From hoops to hooks and jabs: Robinson trades basketball shoes for boxing gloves in preparation for Toughman | News

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Local woman Alexis Robinson grew up in Ashland, attended Hager Elementary School, attended Ashland Middle School (Verity at the time), and graduated from Ashland Blazer High School.

Robinson then attended the University of Colorado for four years, playing basketball and majoring in artistic practice with an emphasis on photography and videography, preparing for what could be considered a lifetime and a lifetime. typical education; but Robinson’s story is anything but typical, and now she’s ready to continue breaking away from the norm.

Robinson said she always enjoyed being active and playing all kinds of sports when she was younger. But from college on, she focused on basketball only. She helped lead the Ashland kittens to four straight 16th region championships from 2012 to 2015, and followed that with four great years in Colorado. She then played two years abroad.

“It was pretty fun, but a lot of adjustments,” Robinson said of his time abroad. “European basketball is different from American basketball, and it took some getting used to, but it was nice.

“When I first came back COVID hit,” Robinson said of his return to the United States. Her plans at the time, she said, were to relax a bit, then find a job and move on with her life, but the pandemic has made that problematic at best. She said she was considering returning overseas because of it, but was unwilling to pursue an available option that involved traveling to Saudi Arabia.

“So I decided to fall back on my original plan to find a job here,” said Robinson. Soon Robinson began training local youth in basketball, eventually coaching seventh and eighth graders and being an assistant coach in high school.

In the meantime, Robinson was also working at the Tomcat Bourbon and Brewhouse in Ashland. It was there that she met, quite by accident, Jeremy Bates and Bill Brock.

“I wasn’t even working that night,” Robinson said. “I was just relaxing, and they tapped me on the shoulder and asked if I was a fighter. I said ‘No, I play basketball.’ And it started from there.

“I had never fought before,” said Robinson. “I only put on the mittens once in college while getting ready for basketball. But when they asked me if I wanted to fight in the Toughman contest; I said of course. I’m pretty athletic anyway, and thought I could do a good job, especially with them coaching me.

What followed were focused daily workouts under the watchful eyes of Brock and Bates, and Corky Salyer, Head Coach / Manager and Owner of Fitness World.

“I think they did everything they could to prepare me,” said Robinson. “And I’ve really enjoyed it so far.”

The chance encounter was perhaps even more unlikely than Robinson might have first realized. Bates and Brock had coached other women earlier in 2021 to compete in the Toughman competition, which is scheduled for Friday and Saturday at Mountain Health Arena in Huntington.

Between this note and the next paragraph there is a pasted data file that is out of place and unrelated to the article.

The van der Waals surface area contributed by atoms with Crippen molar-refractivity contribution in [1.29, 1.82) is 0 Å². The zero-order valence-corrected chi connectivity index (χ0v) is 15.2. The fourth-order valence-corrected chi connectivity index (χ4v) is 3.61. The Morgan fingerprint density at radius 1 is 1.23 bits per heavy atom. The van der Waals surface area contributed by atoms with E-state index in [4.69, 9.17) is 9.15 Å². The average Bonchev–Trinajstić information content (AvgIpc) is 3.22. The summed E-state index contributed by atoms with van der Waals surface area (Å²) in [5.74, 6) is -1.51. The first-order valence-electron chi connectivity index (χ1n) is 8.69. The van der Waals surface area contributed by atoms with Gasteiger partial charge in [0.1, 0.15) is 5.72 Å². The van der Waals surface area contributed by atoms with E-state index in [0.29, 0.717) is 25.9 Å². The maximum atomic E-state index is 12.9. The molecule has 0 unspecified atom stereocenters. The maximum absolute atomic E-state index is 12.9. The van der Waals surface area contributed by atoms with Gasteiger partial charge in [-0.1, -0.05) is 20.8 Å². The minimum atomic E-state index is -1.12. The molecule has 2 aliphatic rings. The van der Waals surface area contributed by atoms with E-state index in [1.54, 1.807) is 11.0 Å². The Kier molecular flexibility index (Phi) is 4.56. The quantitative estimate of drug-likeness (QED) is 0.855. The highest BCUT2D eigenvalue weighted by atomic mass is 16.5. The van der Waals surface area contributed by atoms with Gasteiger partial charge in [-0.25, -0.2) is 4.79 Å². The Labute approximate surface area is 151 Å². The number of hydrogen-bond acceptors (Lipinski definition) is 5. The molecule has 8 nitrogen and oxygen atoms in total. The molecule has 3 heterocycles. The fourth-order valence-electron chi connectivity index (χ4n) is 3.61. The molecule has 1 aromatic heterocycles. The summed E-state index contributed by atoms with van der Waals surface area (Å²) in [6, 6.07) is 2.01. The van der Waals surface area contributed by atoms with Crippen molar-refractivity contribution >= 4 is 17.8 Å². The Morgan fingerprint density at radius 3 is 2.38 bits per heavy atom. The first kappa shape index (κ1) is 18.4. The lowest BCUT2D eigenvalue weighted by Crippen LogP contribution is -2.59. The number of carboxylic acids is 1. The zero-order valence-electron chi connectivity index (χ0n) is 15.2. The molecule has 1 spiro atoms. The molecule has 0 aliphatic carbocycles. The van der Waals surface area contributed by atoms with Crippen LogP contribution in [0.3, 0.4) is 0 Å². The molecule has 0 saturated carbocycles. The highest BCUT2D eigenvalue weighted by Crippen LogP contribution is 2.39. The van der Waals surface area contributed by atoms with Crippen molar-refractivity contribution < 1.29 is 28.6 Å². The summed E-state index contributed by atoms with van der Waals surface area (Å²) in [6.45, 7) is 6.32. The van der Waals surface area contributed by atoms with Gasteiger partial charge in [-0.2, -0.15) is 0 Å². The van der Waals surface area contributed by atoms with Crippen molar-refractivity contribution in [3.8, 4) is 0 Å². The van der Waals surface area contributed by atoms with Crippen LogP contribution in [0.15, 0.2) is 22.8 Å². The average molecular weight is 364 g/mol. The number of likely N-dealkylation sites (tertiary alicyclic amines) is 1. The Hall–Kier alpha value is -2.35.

But all of these women had dropped out of the training, and Bates said he was understandably discouraged.

“I understand,” said the former heavyweight boxer. “It’s tough training and it takes a long time because you really have to go through it. And most people aren’t ready to invest the time and effort that it takes, let alone the sacrifices that come with professional training.

“Bill and I were at the bar that night, and Bill asked me if that was the Huntington fighter,” Bates said, referring to Robinson. “He thought she was another fighter we had seen before, so when she came by I said, ‘Hey, are you a fighter?’ And when she said “No, I play basketball,” I said a lot of basketball footwork is similar to boxing. And I told her that if she ever wanted to learn to box, join us.

Bates said Robinson told him she had always been interested in boxing, so the three started talking.

“I told him what Bill and I had started and told him about the web series that we had started and where we wanted to train someone for the Toughman. But we had given up on that, ”admitted Bates. “We arrested five girls. Boxing is a tough sport, and you have to dedicate a great deal of your life just preparing to compete. And I was hesitant to even start training someone again.

“I really had to push for that,” said Brock. “And I was just training it myself at first.”

Brock said early on that he could see that Robinson was special and that she possessed the drive and discipline it would take to see her through. Bates also returned quickly, as he saw the same discipline and willingness to work that he possessed.

“After seeing her work a couple of times, I knew she had the right attitude,” Bates said.

“I’m just trying to learn as much as I can,” said Robinson, grateful for the combined 50+ years of experience that have guided her. “And I think it’s even more than fighting, because it helps me learn more about life and myself.”

Salyer said he expects Robinson to win every game she fights in the Toughman contest.

“And after winning her division from the Toughman, she turns professional,” he said confidently. His three coaches plan to support Robinson until the end.


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